21 February 2021

Not that I ever said it publicly, but I’m going to eat my unspoken words that an Italian team would ever be able to win the America’s Cup. And of course, they haven’t. Yet. Beating Emirates Team New Zealand will require yet another step-up from the ever improving Luna Rossa Prada Pirelli.

With the exception of the Iain Percy skippered +39 Challenge of Valencia 2007, this is the least Italian team I have ever seen on the Cup trail. No histrionics, no celebrations, constant reminders from Francesco Bruni to his team mates not to ‘high five’ as they crossed the finish line ahead yet again.

Jimmy Spithill’s ‘take no prisoners’ attitude to everything in life is sometimes hard for most of us to swallow, but it’s brutally effective. Jimmy makes for very entertaining TV, especially when he starts ‘coaching’ the umpires about the mistake they just made in not giving Ineos Team UK a penalty.

Aside from being a great technical sailor, the pugnacious Australian has brought a level of steel to this team that we haven’t seen before. The Italians have taken on the persona of unflappable, level-headed Aussies or Kiwis, employing the same kind of ‘steady as she goes’ mindset that has worked so well for the likes of Coutts, Burling and Spithill himself.

The mindset of the Brits was just fine too. No real problems there, other than maybe a lack of confidence in the pre-start. This was surprising for such strong-willed individuals as Ben Ainslie and Giles Scott, but how much of that was down to a lack of confidence in Britannia? In breezes of 12 knots or less, the boat - literally and metaphorically - wasn’t able to rise to the occasion. See the comparison of tacking acceleration for just one example of the performance gap.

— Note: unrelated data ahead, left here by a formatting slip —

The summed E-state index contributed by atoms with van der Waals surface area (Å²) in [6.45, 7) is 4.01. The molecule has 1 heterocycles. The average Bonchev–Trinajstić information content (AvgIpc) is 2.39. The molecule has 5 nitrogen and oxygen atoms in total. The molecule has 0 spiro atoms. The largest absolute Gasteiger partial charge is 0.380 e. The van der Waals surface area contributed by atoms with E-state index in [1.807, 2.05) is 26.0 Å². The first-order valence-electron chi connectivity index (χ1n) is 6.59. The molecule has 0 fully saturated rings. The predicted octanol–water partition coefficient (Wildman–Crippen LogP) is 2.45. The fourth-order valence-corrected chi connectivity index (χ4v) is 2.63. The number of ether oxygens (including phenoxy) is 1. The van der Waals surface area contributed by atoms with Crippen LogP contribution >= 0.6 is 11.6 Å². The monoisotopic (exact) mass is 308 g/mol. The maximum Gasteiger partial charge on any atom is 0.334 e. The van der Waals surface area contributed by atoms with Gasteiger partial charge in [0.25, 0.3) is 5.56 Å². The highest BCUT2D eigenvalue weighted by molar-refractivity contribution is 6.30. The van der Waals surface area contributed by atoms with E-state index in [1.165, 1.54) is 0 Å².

Sir Ben said he wouldn’t be helping out either team from now on through to the Cup, “May the best boat win.” So who does have the best boat? Nathan Outteridge is always my pick for the most expert ringside observer out there in Auckland. “Team New Zealand are going to have an advantage in terms of boat speed,” he says.

But Nathan still can’t get his head around how the Kiwis are going to be able to match the Italians in the lower wind range with a set of foils that are estimated to be up to 30% smaller in surface area. Compared with the challengers pre-Christmas, the Kiwis had no problem hopping up on the foils in lighter breezes, but how much more do the Un-Italians have left in the tank? With the current rate of AC75 development, two weeks is a long time.

We’ll be picking apart some of what we’ve seen in Auckland at next weekend’s Q&A Zoom call that I do every Saturday with Hamish Willcox on our Road To Gold program. www.roadtogold.net

Andy Rice